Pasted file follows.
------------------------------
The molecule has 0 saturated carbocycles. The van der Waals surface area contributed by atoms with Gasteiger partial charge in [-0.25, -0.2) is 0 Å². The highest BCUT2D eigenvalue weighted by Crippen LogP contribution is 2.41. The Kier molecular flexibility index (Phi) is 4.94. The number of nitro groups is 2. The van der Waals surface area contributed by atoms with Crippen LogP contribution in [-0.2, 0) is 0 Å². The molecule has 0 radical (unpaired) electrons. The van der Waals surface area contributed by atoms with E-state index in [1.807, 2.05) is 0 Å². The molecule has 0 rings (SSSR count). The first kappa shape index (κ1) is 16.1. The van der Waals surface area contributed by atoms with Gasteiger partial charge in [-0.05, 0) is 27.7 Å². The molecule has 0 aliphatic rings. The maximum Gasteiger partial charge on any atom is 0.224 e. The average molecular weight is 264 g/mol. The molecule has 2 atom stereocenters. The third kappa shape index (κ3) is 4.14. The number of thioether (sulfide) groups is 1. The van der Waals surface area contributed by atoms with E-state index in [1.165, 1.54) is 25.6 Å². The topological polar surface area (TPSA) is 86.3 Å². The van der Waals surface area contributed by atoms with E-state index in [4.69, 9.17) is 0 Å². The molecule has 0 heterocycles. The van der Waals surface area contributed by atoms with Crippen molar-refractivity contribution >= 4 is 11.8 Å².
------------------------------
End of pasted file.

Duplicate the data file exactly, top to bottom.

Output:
The molecule has 0 saturated carbocycles. The van der Waals surface area contributed by atoms with Gasteiger partial charge in [-0.25, -0.2) is 0 Å². The highest BCUT2D eigenvalue weighted by Crippen LogP contribution is 2.41. The Kier molecular flexibility index (Phi) is 4.94. The number of nitro groups is 2. The van der Waals surface area contributed by atoms with Crippen LogP contribution in [-0.2, 0) is 0 Å². The molecule has 0 radical (unpaired) electrons. The van der Waals surface area contributed by atoms with E-state index in [1.807, 2.05) is 0 Å². The molecule has 0 rings (SSSR count). The first kappa shape index (κ1) is 16.1. The van der Waals surface area contributed by atoms with Gasteiger partial charge in [-0.05, 0) is 27.7 Å². The molecule has 0 aliphatic rings. The maximum Gasteiger partial charge on any atom is 0.224 e. The average molecular weight is 264 g/mol. The molecule has 2 atom stereocenters. The third kappa shape index (κ3) is 4.14. The number of thioether (sulfide) groups is 1. The van der Waals surface area contributed by atoms with E-state index in [1.165, 1.54) is 25.6 Å². The topological polar surface area (TPSA) is 86.3 Å². The van der Waals surface area contributed by atoms with E-state index in [4.69, 9.17) is 0 Å². The molecule has 0 heterocycles. The van der Waals surface area contributed by atoms with Crippen molar-refractivity contribution >= 4 is 11.8 Å².